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Today's News

  • Southridge outruns Tell City

    HUNTINGBURG—Tell City dominated the distance races but lost to Southridge 81-49 in girls track Tuesday.

    Sarah Goffinet won the 1600-meter run in 5:56 and the 800 in 2:41.

    She teamed with Andyn Rowe, Hanna Goffinet and Courtney Young to win the 3200 relay in 11:42.

    Rowe won the 3200 in 13:12 and Hanna Goffinet was second in 13:48.

    Young won the 400 dash in 1:08.16.

    Katlyn Braunecker cleared 7 feet, 6 inches, a personal record, in the pole vault, for the Marksmen’s only field-event victory.

  • PC outshoots 2 of 3 opponents

    ENGLISH—Charlie Weatherholt shot a 5-over-par 41 for medalist honors as Perry Central beat Northeast Dubois 179-213 in boys golf Tuesday.

    Jonathan Flamion was the Commodores’ second scorer with a 45, including a birdie on the par-4 No. 3 hole.

    Brad Douglas shot a 46 and Blake Kleaving 47 to complete the Commodores’ scoring.

    Logan Shearn was their fifth man with a 48 and Nathan Bashor shot a 52.

    Shearn led the Commodores Thursday with a 10-over-par 45 as they finished second in a triangular meet at Huntingburg Country Club.

  • Marksmen fall to North Posey

    TELL CITY—North Posey scored in every inning but one to beat Tell City 12-2 in PAC girls softball Friday.

    The Vikings’ biggest inning was a five-run third in which they had six hits, including a three-run homer by senior catcher Tabi Thurman.

    The Vikings outhit Tell City 12-8 overall. The Marksmen also did not help themselves by committing nine errors.

    Hana Reed and Courtney Cain each hit a double and a single to lead Tell City’s offense.

  • Panthers pound Commodores

    CORYDON—Corydon had 19 hits in a 15-run second inning en route to beating Perry Central 25-0 in girls softball Wednesday.

    Perry Central also committed three errors in that 40-minute inning.

    Perry Central starting pitcher Kristi Brumfield gave up three runs, including a home run, in the first inning.

    Then she left the game with a pulled muscle in her arm and was relieved by Cassie Wilgus.

    Corydon, 4-0 and ranked 11th in the state in Class 3A, had 24 hits for the game.

  • A physician's thoughts on the health-care reform bill

    Anyone reading this has surely heard by now that health-care reform has become reality. Some of you have likely heard plenty of arguments for and against this bill. I, like many of you, had questions about what exactly was in it. I also wanted to know how it would impact me as a family physician and health-insurance consumer.

  • Waupaca adding jobs as orders rebound

    TELL CITY - Perry County's largest employer will add up to 150 jobs in the next six months as it responds to an increase in orders and returns to an eight-hour work schedule.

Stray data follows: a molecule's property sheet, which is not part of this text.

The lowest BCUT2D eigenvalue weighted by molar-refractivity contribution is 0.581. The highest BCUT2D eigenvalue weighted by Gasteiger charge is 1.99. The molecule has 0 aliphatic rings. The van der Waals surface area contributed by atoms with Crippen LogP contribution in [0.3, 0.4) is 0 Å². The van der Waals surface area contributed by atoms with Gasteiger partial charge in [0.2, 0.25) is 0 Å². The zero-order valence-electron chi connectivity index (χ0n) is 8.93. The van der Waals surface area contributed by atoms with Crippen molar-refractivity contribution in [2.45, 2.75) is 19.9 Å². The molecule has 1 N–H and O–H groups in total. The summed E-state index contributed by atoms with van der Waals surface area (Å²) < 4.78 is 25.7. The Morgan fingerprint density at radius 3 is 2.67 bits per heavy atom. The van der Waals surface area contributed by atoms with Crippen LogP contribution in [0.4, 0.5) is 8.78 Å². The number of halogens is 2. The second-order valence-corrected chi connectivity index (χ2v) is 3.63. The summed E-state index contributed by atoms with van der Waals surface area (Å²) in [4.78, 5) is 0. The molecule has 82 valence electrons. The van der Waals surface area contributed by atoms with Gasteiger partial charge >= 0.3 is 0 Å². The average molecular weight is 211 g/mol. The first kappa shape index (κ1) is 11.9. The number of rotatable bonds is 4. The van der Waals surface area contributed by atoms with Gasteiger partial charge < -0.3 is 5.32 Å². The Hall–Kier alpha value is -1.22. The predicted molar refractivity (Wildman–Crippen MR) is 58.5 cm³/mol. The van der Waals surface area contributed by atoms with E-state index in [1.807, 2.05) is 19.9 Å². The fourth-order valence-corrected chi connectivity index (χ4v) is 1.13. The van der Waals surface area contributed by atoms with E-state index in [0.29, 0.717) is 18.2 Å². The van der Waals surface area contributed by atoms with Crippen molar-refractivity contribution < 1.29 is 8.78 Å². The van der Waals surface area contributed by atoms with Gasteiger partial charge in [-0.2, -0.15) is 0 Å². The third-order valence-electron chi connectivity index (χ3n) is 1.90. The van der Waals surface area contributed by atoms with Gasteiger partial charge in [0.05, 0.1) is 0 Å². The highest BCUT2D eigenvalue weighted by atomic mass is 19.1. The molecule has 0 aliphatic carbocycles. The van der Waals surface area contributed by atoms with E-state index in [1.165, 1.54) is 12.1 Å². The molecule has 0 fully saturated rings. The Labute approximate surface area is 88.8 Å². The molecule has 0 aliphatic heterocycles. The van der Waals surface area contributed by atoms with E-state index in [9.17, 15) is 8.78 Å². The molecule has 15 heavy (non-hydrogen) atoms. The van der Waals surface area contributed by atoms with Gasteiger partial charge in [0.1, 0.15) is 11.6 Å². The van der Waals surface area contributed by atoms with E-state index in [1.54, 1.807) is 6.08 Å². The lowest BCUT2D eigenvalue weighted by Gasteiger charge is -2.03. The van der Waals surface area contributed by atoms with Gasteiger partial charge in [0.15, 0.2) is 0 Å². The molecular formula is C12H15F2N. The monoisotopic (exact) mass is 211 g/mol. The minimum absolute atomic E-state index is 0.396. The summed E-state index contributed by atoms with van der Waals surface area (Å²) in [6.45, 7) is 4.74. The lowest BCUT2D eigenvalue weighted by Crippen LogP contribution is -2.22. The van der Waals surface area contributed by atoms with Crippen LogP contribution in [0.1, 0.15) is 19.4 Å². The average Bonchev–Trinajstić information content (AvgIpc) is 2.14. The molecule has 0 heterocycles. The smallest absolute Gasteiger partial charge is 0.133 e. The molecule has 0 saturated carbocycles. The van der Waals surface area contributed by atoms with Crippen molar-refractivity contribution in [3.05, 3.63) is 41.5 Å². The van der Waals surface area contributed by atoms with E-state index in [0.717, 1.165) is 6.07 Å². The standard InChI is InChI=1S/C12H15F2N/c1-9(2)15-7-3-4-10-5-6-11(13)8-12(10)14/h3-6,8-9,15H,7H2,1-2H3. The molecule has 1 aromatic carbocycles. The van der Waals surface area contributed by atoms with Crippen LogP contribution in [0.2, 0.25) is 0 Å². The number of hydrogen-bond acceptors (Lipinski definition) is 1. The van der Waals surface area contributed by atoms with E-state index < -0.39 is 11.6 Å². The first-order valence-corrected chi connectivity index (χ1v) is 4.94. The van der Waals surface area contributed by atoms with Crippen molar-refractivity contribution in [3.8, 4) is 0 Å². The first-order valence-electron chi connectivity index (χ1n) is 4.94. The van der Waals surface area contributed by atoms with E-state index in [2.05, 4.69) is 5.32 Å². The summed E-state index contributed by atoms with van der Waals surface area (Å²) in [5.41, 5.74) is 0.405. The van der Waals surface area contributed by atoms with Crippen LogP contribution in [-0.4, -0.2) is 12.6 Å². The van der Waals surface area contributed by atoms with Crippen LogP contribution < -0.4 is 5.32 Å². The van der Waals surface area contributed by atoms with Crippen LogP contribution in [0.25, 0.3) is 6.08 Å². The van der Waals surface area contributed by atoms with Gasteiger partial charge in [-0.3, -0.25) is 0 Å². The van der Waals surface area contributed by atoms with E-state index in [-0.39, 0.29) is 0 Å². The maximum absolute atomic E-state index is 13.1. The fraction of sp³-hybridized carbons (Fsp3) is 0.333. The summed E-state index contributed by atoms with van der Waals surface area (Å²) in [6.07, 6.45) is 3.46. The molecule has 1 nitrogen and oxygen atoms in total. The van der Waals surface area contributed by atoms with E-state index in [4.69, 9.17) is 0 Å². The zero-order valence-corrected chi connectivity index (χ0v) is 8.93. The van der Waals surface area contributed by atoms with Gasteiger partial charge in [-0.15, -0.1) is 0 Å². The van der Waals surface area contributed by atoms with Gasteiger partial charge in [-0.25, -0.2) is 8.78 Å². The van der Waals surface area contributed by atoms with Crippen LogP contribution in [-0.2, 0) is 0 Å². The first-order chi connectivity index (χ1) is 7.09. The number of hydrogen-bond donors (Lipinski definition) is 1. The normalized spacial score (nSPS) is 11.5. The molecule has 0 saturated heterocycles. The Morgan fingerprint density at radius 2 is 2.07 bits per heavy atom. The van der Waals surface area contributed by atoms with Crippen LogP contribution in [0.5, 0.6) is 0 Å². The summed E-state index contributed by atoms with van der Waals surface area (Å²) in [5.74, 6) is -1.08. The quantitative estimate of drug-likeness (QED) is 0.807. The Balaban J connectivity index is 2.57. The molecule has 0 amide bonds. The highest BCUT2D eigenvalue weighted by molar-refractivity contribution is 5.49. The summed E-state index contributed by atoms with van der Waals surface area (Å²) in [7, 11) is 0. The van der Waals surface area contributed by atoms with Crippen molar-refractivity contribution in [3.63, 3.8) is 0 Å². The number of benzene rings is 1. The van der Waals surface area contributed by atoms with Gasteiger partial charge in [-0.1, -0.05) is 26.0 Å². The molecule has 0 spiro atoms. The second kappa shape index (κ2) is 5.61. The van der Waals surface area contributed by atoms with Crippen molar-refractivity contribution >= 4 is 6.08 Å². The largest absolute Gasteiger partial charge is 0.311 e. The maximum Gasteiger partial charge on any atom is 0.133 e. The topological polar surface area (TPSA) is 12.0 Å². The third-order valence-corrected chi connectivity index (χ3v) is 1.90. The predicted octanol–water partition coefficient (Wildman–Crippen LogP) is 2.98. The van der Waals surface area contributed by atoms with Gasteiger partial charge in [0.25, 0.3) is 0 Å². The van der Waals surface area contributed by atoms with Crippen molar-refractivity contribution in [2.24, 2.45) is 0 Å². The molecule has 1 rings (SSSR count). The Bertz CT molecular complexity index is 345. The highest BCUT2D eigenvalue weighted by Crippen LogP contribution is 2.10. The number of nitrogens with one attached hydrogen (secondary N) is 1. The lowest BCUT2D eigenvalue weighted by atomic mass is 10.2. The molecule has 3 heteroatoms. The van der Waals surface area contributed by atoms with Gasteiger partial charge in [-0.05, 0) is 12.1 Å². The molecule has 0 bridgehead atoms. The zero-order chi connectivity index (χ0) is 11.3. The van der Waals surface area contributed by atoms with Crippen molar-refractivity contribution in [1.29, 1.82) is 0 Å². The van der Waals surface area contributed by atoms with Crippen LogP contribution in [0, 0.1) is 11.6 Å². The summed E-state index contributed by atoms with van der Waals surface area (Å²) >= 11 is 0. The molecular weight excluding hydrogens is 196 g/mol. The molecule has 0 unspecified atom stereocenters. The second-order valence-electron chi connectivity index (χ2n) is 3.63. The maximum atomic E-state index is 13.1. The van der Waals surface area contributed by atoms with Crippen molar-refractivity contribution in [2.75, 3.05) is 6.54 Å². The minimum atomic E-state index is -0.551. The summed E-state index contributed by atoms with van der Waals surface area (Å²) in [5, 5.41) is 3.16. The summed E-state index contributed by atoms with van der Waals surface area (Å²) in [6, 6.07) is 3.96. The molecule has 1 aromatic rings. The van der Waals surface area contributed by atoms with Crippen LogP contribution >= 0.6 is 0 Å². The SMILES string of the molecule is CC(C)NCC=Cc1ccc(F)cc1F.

"We've seen a definite uptick in orders, both in the automotive and agriculture sectors, and that means more work within the plant," Ed Zellers, personnel manager for ThyssenKrupp Waupaca's Tell City foundry, said last week.

  • Power plant mercury emissions up, group says

    ROCKPORT - American Electric Power's plant at Rockport is 11th in a list of the top 50 emitters of mercury, by total pounds emitted, according to a report compiled by the Environmental Integrity Project.

  • Tell City eyes additional neighborhood funds

    TELL CITY - Lt. Gov. Becky Skillman received an update Tuesday on several grant-funded projects under way or soon to begin in Tell City, including a $4.4 million grant that will eliminate combination-sewer overflows in the city and expand the capacity of the city's wastewater treatment system.

  • Program redirects offenders' behavior

    TELL CITY - The Perry County commissioners approved at their regular meeting April 5 an annual renewal of a community-corrections grant that Traci Flamion said provides $167,545 each year.

    The Perry County director of community corrections said this will be the third year the county has received the money. In reporting its launch in November 2007, The News quoted Perry Circuit Judge Lucy Goffinet as describing it as "one step above probation, one step below prison" and "stricter supervision for the county's criminals."

  • County resident seeks help from commissioners

    TELL CITY - "I was told in 2008 if I bought a culvert, the county would put it in," Walter Shephard, 5992 Old Indiana 237, told the county commissioners at their regular meeting April 5.

    He has had problems getting to and from his property from what used to be a state highway, he said, and a school bus that could have transported his daughter wouldn't venture off the thoroughfare with the culvert in its current condition.